Henry Overton Wills IITobacco seller and philanthropist1828 to 1911August 28, 2016
Thomas CarrTobacco seller and philanthropist1828 to 1911August 28, 2016
Henry, born to Isabella Board and Henry Overton Wills II, had a large family consisting of many siblings. One of these siblings most notably was William Henry Wills, the ‘first Chairman of Imperial Tobacco’.
When Henry was roughly 25 years old in 1853, he married Alice Hopkinson (1827-1881). The pair went on to have seven children including:
- Henry Herbert Wills (20 March 1856-?)
- Walter Melville Wills (28 June 1861-?)
- Arthur Stanley Wills (1863-?)
- George Alfred Wills (3 June 1854-?)
- Henry Overton Wills IV (1859-?)
- Frederick Duncan Wills (1865-?)
- Maitland Wills (1858-1885)
Out of these children, it is documented in the 1881 census that one (Henry Herbert Wills) followed in his father’s footsteps and went on to become a tobacco engineer.
Wills Tobacco Family
Henry was a part of the Wills Tobacco family, which also includes William Day Wills and Sir Frank Wills. Alongside his brother William, Henry was co-owner of the W.D. and H.O. Wills Company which traded tobacco between England and America.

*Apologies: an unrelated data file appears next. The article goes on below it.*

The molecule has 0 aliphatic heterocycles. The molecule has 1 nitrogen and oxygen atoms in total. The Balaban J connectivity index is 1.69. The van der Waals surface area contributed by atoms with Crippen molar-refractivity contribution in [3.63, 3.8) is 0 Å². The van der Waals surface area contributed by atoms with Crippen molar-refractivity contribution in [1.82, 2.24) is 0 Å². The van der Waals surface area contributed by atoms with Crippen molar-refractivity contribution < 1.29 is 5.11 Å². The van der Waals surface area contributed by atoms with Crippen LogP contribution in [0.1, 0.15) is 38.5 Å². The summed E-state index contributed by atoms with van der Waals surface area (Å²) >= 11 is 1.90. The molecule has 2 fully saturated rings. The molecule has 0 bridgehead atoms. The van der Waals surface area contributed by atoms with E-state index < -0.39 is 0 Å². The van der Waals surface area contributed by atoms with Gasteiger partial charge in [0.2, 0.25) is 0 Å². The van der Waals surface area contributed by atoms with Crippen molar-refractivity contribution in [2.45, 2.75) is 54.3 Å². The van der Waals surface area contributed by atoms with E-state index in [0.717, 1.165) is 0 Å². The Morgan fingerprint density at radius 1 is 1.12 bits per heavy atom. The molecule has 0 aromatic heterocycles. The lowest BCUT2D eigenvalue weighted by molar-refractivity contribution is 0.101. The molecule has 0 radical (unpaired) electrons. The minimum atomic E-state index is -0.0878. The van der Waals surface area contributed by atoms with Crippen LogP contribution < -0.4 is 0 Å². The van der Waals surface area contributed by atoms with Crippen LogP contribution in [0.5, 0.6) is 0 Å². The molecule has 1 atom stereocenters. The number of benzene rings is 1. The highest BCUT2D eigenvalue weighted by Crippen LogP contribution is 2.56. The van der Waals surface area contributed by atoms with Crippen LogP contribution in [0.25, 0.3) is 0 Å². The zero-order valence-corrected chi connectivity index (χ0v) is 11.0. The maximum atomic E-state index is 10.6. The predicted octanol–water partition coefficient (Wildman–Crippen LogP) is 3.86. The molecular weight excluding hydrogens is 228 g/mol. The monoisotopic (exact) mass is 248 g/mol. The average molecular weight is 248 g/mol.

As the slave trade was very impactful during the time Henry and his brother were trading tobacco, there is a lot of speculation about whether he was involved in the slave trade in Bristol.
The family overall, including Henry, were known to be anti-slavery due to their support in the pro-emancipation MP in 1830.
In the Bristol Record Office there is reportedly a letter to Henry Wills’ father (Henry Wills II) from America’s first President, George Washington. This letter, dated November 25 1759 addressed the sale of tobacco between America and the Wills Tobacco family. As George Washington is known to have been a plantation owner, this connection with the Wills family also adds to the speculation of whether they were connected to the slave trade in Bristol.
After his retirement in 1880, Henry turned his attention to philanthropy and ultimately gave £100,000 to University of Bristol in 1908. In 1909, Henry then became a chancellor of the university and remained so until his death in 1911.